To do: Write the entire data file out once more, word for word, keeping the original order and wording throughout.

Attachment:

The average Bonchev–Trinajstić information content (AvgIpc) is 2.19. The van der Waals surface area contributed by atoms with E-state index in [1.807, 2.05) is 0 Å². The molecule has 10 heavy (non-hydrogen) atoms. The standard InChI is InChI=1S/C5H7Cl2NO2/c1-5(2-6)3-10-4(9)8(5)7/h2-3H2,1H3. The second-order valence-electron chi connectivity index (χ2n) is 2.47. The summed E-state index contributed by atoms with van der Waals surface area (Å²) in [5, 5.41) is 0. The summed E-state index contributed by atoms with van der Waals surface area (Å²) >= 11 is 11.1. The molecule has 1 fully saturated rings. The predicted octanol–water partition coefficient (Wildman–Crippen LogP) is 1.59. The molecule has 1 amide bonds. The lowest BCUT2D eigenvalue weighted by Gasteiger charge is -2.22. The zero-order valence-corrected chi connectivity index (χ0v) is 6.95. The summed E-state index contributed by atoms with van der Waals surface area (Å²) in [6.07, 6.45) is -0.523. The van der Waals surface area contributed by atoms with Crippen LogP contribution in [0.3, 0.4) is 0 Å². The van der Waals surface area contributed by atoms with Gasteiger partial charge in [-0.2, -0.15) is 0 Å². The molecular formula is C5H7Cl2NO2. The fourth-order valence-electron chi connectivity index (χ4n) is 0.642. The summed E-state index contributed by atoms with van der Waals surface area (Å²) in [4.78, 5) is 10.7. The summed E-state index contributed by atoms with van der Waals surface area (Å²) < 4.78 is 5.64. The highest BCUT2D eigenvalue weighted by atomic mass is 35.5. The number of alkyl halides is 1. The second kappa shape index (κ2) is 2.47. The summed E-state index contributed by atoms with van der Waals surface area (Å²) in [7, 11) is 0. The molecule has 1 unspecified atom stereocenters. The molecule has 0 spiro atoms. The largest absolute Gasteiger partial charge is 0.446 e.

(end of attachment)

The average Bonchev–Trinajstić information content (AvgIpc) is 2.19. The van der Waals surface area contributed by atoms with E-state index in [1.807, 2.05) is 0 Å². The molecule has 10 heavy (non-hydrogen) atoms. The standard InChI is InChI=1S/C5H7Cl2NO2/c1-5(2-6)3-10-4(9)8(5)7/h2-3H2,1H3. The second-order valence-electron chi connectivity index (χ2n) is 2.47. The summed E-state index contributed by atoms with van der Waals surface area (Å²) in [5, 5.41) is 0. The summed E-state index contributed by atoms with van der Waals surface area (Å²) >= 11 is 11.1. The molecule has 1 fully saturated rings. The predicted octanol–water partition coefficient (Wildman–Crippen LogP) is 1.59. The molecule has 1 amide bonds. The lowest BCUT2D eigenvalue weighted by Gasteiger charge is -2.22. The zero-order valence-corrected chi connectivity index (χ0v) is 6.95. The summed E-state index contributed by atoms with van der Waals surface area (Å²) in [6.07, 6.45) is -0.523. The van der Waals surface area contributed by atoms with Crippen LogP contribution in [0.3, 0.4) is 0 Å². The van der Waals surface area contributed by atoms with Gasteiger partial charge in [-0.2, -0.15) is 0 Å². The molecular formula is C5H7Cl2NO2. The fourth-order valence-electron chi connectivity index (χ4n) is 0.642. The summed E-state index contributed by atoms with van der Waals surface area (Å²) in [4.78, 5) is 10.7. The summed E-state index contributed by atoms with van der Waals surface area (Å²) < 4.78 is 5.64. The highest BCUT2D eigenvalue weighted by atomic mass is 35.5. The number of alkyl halides is 1. The second kappa shape index (κ2) is 2.47. The summed E-state index contributed by atoms with van der Waals surface area (Å²) in [7, 11) is 0. The molecule has 1 unspecified atom stereocenters. The molecule has 0 spiro atoms. The largest absolute Gasteiger partial charge is 0.446 e.